Ms. Rao’s center, one of a number of such programs at universities, has tapped into a heightened interest in the administrative state. Conservatives say the concern goes well beyond the regulatory offensive of the Obama administration, and follows a series of opinions from conservative members of the Supreme Court, as well as other significant writings — like Philip Hamburger’s book, “Is Administrative Law Unlawful?” — that raise questions about whether too much power has been given over to federal agencies.
Liberal scholars have actively engaged in the debate, too, arguing that federal agencies need the authority to regulate and enforce rules that protect against health and environmental hazards that the bottom-line interests of businesses and industries often minimize or ignore.
At the center of the debate is a legal principle known as Chevron deference, named for the legal case in a 1984 Supreme Court decision that held that federal judges should defer to the expertise of federal agencies. The newest member of the Supreme Court, Justice Neil Gorsuch, expressed opposition to that doctrine during his confirmation process.
“It is the most interesting time in administrative law in a generation,” said Adam White, a fellow at the conservative-leaning Hoover Institution, who has worked closely with Ms. Rao and will succeed her as director at the George Mason center. He described the center’s work as an “effort to consider how we regulate the regulators.”
“I don’t think that means shutting down the government,” he said. “Administrative agencies are inventing new rules every day for businesses or people. We just want to impose some rules and order on them.”
Lisa Heinzerling, who served at the Environmental Protection Agency during the Obama administration and spoke on a panel at Ms. Rao’s center this year, said that the center and others like it “can sound like an echo chamber” in a conservative campaign against government oversight.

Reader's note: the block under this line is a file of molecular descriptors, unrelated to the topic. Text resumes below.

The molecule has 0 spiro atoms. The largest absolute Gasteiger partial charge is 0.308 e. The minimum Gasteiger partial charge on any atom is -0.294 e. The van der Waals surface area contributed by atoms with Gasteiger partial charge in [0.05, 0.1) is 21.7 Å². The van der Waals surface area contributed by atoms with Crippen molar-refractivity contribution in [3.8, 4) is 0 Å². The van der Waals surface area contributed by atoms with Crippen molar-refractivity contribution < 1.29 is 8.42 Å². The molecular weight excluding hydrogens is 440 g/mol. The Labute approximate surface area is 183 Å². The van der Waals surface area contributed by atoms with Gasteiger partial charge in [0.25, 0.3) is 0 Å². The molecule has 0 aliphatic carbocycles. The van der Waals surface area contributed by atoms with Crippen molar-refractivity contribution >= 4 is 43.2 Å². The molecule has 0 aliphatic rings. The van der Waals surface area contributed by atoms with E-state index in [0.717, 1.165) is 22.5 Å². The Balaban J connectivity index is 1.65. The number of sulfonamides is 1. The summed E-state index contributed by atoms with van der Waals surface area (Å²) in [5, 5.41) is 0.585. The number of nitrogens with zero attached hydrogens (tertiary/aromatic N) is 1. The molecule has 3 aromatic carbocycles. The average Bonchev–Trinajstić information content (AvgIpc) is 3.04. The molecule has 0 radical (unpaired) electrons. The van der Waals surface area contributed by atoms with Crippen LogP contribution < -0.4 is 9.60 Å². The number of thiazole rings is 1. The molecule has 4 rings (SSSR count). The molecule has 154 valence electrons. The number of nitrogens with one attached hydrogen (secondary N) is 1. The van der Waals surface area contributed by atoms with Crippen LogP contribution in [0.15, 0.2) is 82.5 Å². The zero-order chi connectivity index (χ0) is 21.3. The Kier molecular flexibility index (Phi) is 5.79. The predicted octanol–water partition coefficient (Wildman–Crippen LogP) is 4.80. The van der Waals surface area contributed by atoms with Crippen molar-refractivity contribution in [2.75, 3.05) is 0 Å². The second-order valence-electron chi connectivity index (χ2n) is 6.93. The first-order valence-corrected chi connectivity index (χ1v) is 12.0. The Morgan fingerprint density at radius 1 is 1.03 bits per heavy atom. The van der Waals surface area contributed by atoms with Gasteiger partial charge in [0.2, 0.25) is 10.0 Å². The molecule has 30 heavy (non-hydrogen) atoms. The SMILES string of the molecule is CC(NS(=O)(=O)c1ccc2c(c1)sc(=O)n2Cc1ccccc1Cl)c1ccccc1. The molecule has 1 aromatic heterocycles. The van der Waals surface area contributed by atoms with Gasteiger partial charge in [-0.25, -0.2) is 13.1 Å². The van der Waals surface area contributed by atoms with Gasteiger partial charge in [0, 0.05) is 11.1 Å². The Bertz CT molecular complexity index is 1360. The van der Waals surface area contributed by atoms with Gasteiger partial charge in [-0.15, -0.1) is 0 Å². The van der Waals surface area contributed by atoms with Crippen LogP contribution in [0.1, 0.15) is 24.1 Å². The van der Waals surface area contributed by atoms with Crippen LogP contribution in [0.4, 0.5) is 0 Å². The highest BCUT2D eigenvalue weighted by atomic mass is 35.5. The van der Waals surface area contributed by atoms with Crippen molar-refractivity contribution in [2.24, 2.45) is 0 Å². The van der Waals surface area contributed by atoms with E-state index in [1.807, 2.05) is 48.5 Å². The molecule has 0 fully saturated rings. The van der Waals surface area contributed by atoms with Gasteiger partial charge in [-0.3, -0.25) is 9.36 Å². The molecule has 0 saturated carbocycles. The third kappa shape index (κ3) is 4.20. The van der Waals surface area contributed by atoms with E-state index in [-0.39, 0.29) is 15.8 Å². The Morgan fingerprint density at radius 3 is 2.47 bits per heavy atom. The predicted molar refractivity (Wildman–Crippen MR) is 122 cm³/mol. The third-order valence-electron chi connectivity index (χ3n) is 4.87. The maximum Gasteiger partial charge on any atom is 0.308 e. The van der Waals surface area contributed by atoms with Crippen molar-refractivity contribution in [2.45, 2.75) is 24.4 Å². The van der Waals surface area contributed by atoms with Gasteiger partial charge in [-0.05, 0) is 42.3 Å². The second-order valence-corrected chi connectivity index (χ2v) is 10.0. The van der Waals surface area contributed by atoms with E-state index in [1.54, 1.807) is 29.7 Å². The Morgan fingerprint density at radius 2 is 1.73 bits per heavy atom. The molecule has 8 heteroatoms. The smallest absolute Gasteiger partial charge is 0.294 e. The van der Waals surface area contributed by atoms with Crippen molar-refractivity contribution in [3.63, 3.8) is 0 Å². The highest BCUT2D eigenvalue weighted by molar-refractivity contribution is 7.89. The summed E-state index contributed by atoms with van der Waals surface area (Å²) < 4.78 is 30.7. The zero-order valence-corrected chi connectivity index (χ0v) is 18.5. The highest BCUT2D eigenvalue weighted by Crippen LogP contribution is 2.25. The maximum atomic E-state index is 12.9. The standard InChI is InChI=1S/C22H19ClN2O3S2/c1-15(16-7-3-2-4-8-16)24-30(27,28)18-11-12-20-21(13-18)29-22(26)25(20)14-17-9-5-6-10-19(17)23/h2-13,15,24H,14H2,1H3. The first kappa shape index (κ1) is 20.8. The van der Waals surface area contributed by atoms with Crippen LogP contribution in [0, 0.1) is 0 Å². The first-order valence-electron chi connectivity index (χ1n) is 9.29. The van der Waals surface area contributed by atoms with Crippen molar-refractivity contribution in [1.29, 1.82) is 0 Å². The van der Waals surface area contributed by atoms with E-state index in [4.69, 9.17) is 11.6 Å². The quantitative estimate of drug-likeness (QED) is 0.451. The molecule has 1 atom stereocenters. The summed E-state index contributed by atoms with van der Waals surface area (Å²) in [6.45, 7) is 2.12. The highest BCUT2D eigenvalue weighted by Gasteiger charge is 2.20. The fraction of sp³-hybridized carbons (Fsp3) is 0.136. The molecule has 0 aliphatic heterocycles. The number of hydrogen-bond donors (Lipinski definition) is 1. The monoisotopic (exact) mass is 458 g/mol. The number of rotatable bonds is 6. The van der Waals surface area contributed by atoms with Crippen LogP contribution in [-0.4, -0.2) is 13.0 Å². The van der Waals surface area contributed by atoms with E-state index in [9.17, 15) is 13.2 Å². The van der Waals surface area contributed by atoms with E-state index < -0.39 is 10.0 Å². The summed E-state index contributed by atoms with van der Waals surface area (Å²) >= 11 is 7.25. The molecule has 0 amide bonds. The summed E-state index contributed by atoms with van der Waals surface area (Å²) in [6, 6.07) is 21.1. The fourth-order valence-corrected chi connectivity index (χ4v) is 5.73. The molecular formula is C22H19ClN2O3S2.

“There is a palpable hostility to regulation,” said Ms. Heinzerling, now a law professor at Georgetown.
Where Regulations Die
The first substantive question Ms. Rao faced during a Senate confirmation hearing last month struck at a hot topic on Capitol Hill: How did she view an order by Mr. Trump to eliminate two regulations for every new one, and how should it be carried out?
As she answered, Ms. Rao measured her words, calling the policy “an important step” in broadly reducing regulatory burden. “It can work,” she said. “The way I think it will work in practice is that agencies will identify regulations to eliminate. And those regulations might be ineffective ones or excessively burdensome. And those regulations will have to meet a cost-benefit analysis for deregulation before they’re going to impose any new regulatory burdens.”
As her testimony continued, she went so far as to give Democrats a nod that her cost-benefit analysis would go beyond simply calculating financial costs to industry — agreeing that non-monetary benefits, to health and the environment, for example, “can play a role.”
One fact working in Ms. Rao’s favor, as she begins her new job, is that there is consensus among politicians and voters of all political stripes that Washington should do a better job streamlining regulations.
But the divide is deeply partisan once the discussion moves to how much regulation is necessary to keep things orderly, safe and fair — and what is deemed a reasonable cost to make that happen. In simple terms, conservatives say the price of red tape has grown too steep, citing a study suggesting that rules cost the economy more than $2 trillion. Liberals say the figures ignore benefits to society.
“Most people do not appreciate the benefits of regulation,” said Sally Katzen, a former administrator of the regulatory office under Mr. Clinton and professor at New York University School of Law. “When asked, they may say they want to get rid of regulations. But which regulations? The stoplight at the intersection? Airbags? Safety barriers at subway stations?”
The regulatory office, commonly known in Washington as OIRA, was created in 1980 as a check on the rules set by regulatory agencies and as a safeguard against ill-conceived regulation. It has usually been staffed with administrators from various corners of academia and the law.
During Mr. Obama’s time in office, some liberals became so infuriated at the slow pace at which regulations moved through the office that they urged abolishing it, calling it the place where “regulations go to die.”
An administrator under President Ronald Reagan, Christopher DeMuth, said special care was needed in weighing regulations, given that there are often “few facts” that decisively predict outcomes. “There are huge uncertainties about what we are doing,” said Mr. DeMuth, now a fellow at the Hudson Institute, a conservative-leaning think tank.
“You think you know what good policy is, but you have to be careful how you do it,” he said. “You can’t just be there ripping out the wiring willy-nilly, or you won’t succeed. You lose the public.”